Richardson took the torc to Newark Museum, who agreed to buy it in 2006 for the princely sum of £260,000 or $620,000 in today’s terms. Payment for the stash was shared between Cambridge University, who owned the land and Richardson himself.


the winchester hoard

Hopefully, by now, it should be becoming clear that England is the treasure capital of the world. The Winchester Hoard is yet another incredible metal detector find, named after the city of Winchester, in the southern country of Hampshire.

Retired florist Kevan Halls discovered the Winchester Hoard around Christmas time in 2000. Halls was scanning an area of freshly plowed field when his detector began to beep. Suspecting that he was onto something, Halls began digging and, to his amazement, unearthed gold.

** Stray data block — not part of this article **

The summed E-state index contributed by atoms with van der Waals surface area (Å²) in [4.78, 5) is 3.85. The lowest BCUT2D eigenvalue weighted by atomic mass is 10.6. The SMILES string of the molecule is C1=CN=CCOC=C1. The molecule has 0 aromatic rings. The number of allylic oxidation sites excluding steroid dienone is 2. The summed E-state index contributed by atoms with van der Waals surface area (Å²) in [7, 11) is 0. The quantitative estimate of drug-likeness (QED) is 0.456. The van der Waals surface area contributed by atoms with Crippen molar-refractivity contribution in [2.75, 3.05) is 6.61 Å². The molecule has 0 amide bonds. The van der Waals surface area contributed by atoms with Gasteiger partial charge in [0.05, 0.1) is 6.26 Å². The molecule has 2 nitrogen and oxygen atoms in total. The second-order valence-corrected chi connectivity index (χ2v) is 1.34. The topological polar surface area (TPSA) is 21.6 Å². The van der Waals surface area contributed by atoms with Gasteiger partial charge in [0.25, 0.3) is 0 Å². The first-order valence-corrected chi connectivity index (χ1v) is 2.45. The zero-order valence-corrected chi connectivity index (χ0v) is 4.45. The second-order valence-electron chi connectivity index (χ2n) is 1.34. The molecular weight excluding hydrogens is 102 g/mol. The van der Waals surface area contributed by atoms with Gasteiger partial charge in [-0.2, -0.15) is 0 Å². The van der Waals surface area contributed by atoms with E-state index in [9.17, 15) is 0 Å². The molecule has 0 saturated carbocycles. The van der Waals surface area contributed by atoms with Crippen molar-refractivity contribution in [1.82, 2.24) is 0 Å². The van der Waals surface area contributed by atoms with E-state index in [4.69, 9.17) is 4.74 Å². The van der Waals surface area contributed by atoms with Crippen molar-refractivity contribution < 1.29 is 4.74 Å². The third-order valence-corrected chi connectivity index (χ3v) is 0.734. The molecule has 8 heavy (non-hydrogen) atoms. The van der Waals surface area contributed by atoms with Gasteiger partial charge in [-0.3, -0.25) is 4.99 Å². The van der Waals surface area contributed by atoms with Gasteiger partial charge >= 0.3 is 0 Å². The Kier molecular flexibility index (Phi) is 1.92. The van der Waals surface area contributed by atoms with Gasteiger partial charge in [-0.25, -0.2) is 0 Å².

The gold, however, wasn’t any ordinary lumps of the metal: it had been fashioned most remarkably. There were gold clips, earrings, and bracelets. Also, there were intricate figurines of what looked like mythical creatures - a remarkable insight into Iron Age life and beliefs.

Who eventually bought the Winchester Hoard? You guessed it: the British Museum. And they paid a lot for it: £560,000 or $689,000 in today’s money. Wouldn’t you like to be the person who’d discovered that treasure?


the stirling torcs

The Stirling Torcs is an excellent example of beginner’s luck and why everyone should give metal detecting a try.

Scot David Booth was out on his first detectorist mission in later summer 2009 in a Scottish field when he suddenly came across several buried gold torcs from the Iron Age. Some people are just lucky!